Jean-Michel Bernasconi and Pacific Windcraft

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Everard
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Jean-Michel Bernasconi and Pacific Windcraft

Post by Everard »

With much help from John LaTorre, I have created the following page in Hang Gliding History. Expect some additions, but I am slowed up at the moment for personal reasons:

Jean-Michel Bernasconi and Pacific Windcraft:
https://hghistory.org/hang-gliding-2/mf ... cwind/#top
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KaiMartin
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Re: Jean-Michel Bernasconi and Pacific Windcraft

Post by KaiMartin »

Everard wrote:With much help from John LaTorre, I have created the following page in Hang Gliding History.
I like the idea of the stiff cloth on the top and soft cloth on the bottom.
Did the design work as intended?
Has this been adopted to other models?

---<kaimartin>---
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CloudHopper
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Post by CloudHopper »

Thanks Everard for putting this all together. I enjoyed reading that history, and it was well written.
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Everard
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Re: Jean-Michel Bernasconi and Pacific Windcraft

Post by Everard »

KaiMartin wrote:I like the idea of the stiff cloth on the top and soft cloth on the bottom.
Did the design work as intended?
Has this been adopted to other models?
Such innovations are usually of debatable value unless there is clear evidence for their effectiveness. You would need to ask the experts about that one. Modern flex-wings are usually made with a variety of sailcloth types, so -- assuming the manufacturers know their stuff -- in this case the general principle looks like one that has stood the test of time.
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Everard
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Post by Everard »

CloudHopper wrote:Thanks Everard for putting this all together. I enjoyed reading that history, and it was well written.
It is good to be of service. I regard my entire working life as a waste, but maybe not: It was useful training for this project.
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CloudHopper
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Post by CloudHopper »

Your contributions are highly valued and appreciated within this forum, at least.

Since we're discussing hg history, I wonder if any readers have ever heard of "The Hang Gliding Shop" in Boone, NC, USA. Most likely it was from the Grandfather Mountain glory days (circa 1980).

I saw this label sewed onto a glider bag today:
TheHangGlidingShopBooneNC.jpg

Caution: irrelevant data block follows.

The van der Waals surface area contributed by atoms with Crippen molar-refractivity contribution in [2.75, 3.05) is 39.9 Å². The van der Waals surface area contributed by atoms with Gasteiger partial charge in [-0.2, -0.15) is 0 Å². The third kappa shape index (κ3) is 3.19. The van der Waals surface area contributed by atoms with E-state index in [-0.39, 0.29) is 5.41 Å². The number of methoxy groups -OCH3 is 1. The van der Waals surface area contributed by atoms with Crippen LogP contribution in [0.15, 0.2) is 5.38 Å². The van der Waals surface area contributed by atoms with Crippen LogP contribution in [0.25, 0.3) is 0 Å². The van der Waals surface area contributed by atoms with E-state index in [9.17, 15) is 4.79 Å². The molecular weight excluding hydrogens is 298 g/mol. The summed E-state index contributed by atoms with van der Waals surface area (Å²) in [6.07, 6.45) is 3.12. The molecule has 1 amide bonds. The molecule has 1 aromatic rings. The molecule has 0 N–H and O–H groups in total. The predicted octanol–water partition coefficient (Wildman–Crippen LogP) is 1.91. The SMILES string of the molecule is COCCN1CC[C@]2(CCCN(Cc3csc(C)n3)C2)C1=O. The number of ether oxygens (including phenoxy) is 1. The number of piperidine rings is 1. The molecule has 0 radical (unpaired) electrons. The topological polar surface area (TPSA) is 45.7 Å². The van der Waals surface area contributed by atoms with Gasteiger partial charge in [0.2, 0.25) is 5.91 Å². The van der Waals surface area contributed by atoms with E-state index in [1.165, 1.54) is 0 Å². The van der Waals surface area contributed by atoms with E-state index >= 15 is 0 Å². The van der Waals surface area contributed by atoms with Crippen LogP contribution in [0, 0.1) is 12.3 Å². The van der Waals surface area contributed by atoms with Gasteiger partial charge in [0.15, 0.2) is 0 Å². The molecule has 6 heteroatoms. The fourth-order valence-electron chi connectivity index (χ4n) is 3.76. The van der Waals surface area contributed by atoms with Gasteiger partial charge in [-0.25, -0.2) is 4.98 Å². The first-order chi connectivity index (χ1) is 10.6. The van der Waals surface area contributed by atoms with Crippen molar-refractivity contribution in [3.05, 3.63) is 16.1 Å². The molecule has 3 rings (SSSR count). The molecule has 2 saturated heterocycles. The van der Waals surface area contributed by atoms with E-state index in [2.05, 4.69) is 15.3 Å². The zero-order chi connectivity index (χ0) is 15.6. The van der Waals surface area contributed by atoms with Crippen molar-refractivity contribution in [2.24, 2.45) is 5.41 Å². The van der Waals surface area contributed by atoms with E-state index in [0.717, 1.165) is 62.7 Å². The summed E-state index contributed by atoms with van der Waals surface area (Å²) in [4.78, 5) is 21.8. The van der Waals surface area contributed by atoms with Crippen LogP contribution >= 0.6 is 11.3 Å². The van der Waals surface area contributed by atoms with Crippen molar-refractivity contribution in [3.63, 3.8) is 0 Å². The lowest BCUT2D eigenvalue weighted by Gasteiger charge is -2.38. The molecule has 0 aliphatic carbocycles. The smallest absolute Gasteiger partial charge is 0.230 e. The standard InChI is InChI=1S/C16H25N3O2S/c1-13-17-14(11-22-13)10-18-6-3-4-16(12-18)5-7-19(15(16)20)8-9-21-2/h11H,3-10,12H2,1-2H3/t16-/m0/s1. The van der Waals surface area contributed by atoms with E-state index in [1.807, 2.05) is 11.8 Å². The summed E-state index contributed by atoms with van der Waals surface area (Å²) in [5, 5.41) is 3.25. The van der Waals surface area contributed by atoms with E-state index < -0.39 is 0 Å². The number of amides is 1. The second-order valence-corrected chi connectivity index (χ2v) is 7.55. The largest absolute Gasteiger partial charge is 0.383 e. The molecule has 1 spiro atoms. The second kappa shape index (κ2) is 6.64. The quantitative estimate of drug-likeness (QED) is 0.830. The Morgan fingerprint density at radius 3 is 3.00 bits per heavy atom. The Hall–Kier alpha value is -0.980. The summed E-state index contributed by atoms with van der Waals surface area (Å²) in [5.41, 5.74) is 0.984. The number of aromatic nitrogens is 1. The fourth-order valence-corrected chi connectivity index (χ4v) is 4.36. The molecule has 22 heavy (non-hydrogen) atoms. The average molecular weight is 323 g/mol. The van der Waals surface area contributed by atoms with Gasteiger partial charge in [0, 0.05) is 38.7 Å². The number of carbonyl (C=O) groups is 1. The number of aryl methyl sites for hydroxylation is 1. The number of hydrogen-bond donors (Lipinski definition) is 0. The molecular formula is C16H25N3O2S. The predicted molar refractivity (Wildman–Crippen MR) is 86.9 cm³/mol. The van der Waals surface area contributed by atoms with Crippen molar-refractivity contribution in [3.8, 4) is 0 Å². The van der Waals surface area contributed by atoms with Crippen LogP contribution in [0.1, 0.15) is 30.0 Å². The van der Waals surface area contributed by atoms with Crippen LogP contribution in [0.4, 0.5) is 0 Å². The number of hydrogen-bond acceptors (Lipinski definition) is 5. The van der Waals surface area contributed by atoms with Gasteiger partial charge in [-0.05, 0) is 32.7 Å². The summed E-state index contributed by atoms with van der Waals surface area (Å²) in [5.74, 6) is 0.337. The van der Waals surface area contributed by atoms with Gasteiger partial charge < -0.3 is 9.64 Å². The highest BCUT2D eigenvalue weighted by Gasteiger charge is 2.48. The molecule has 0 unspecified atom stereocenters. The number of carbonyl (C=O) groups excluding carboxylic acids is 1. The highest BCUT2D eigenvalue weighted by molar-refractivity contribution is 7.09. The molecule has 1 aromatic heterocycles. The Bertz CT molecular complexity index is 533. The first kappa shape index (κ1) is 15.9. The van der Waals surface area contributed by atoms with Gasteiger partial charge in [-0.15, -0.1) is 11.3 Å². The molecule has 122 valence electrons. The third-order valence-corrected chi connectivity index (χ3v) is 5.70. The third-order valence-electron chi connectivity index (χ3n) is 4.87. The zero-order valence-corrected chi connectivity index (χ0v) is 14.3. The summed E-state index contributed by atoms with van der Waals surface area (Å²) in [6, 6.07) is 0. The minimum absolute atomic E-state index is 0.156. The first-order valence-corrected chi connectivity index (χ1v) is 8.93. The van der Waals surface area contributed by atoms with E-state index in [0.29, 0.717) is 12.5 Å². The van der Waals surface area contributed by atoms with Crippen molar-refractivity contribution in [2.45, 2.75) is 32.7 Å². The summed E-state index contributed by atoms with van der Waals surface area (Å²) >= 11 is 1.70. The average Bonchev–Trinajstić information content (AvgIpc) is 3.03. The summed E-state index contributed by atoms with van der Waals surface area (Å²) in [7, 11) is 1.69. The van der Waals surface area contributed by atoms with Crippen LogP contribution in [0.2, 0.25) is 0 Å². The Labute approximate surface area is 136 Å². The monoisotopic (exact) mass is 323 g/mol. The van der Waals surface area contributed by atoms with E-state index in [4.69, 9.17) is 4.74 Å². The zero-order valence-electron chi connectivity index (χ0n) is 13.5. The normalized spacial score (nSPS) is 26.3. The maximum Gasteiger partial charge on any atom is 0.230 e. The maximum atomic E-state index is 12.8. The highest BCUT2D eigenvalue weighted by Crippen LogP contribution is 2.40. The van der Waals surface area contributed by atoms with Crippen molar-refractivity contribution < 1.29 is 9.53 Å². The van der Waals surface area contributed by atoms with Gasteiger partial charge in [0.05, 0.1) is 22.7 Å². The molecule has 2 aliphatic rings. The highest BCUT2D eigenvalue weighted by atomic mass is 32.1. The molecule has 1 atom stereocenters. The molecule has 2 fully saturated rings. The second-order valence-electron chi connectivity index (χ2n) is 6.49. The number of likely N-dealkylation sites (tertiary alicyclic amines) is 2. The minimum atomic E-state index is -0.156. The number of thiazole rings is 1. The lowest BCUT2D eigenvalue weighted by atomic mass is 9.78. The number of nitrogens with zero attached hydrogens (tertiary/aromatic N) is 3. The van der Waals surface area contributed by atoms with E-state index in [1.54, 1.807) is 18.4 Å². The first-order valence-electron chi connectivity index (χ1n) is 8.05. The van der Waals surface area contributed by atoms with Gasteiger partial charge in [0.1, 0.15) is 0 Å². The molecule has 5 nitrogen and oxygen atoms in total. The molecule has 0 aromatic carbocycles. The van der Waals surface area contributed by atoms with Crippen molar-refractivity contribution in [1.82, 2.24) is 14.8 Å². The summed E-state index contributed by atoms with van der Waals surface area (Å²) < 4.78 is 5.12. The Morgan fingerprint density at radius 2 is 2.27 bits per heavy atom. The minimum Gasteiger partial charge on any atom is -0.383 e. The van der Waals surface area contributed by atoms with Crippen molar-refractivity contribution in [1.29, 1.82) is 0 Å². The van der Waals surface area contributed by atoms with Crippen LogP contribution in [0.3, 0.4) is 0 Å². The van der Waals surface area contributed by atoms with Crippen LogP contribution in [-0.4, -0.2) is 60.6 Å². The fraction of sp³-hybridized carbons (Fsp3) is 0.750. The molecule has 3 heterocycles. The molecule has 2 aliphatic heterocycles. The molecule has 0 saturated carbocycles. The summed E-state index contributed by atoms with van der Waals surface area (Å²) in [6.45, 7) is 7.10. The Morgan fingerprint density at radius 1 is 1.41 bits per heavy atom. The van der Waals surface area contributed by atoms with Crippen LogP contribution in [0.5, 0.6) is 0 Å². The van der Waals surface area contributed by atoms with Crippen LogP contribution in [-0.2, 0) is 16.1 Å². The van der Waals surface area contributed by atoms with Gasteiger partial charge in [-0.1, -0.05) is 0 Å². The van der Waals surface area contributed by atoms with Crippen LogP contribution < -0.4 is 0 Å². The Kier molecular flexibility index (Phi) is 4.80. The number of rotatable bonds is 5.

TheHangGlidingShopBooneNC.jpg (500.91 KiB) Viewed 806 times
Last edited by CloudHopper on Mon, May 03 2021, 09:36:15 am, edited 1 time in total.
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Everard
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Post by Everard »

CloudHopper wrote:I saw this label sewed onto a glider bag today:
<photo>
Can't see the photo... The forum is not yet fully working, I gather.
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Everard
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Post by Everard »

More info from John LaTorre, including much detail about construction of the various types and differences between U.S.- and U.K.-built variants, and photos added.
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Re: Jean-Michel Bernasconi and Pacific Windcraft

Post by CloudHopper »

Two items of good news:
1) The image attachment feature is working again.
2) We're finding good gliders in the bottom of the pile these days, and flying them just for fun.

The latest "find" was an A-model Sensor (Sensor 510-A 160) which had reportedly only been flown a few times before being discarded to the isle of misfit toys.
When a local dinosaur pointed out the potential "gem" which had the dirtiest bag on planet earth, I was skeptical.
The bag did it's job, though, and inside we found a pristine Trampenau masterpiece with a crispy sail.
I couldn't believe my eyes and ears as I listened to and felt the crispy fabric being unrolled.
The "test pilot" removed the old comp numbers from the wing. It was number 16, probably from the Grandfather Mountain days. He said it was bad luck to keep those old numbers on there.
The wing was rigged so tight it took special tools to install the tip wands in the sail.
"Tight as a drum" was this old blade wing. A keel pocket but no fin, this old horse was rigged to win.
The brave pilot made it look easy, launching from the mountain when it wasn't too breezy.
Wow, what a blade that Trampenau made.
In ground effect forever, bleeding off speed, the newbies were amazed as they watched the old steed.
Even more awesome, they'd soon discover, was the perfect flare timing and the final no-stepper.
The pilot was grinning from ear to ear. His lay-off from flying was in its 15th year.
He's now flying again, and when he flies, he's an ace up there with his eye on the skies.
When asked what glider he'll fly that day, he says "you know what I want, it's the Sensor A".
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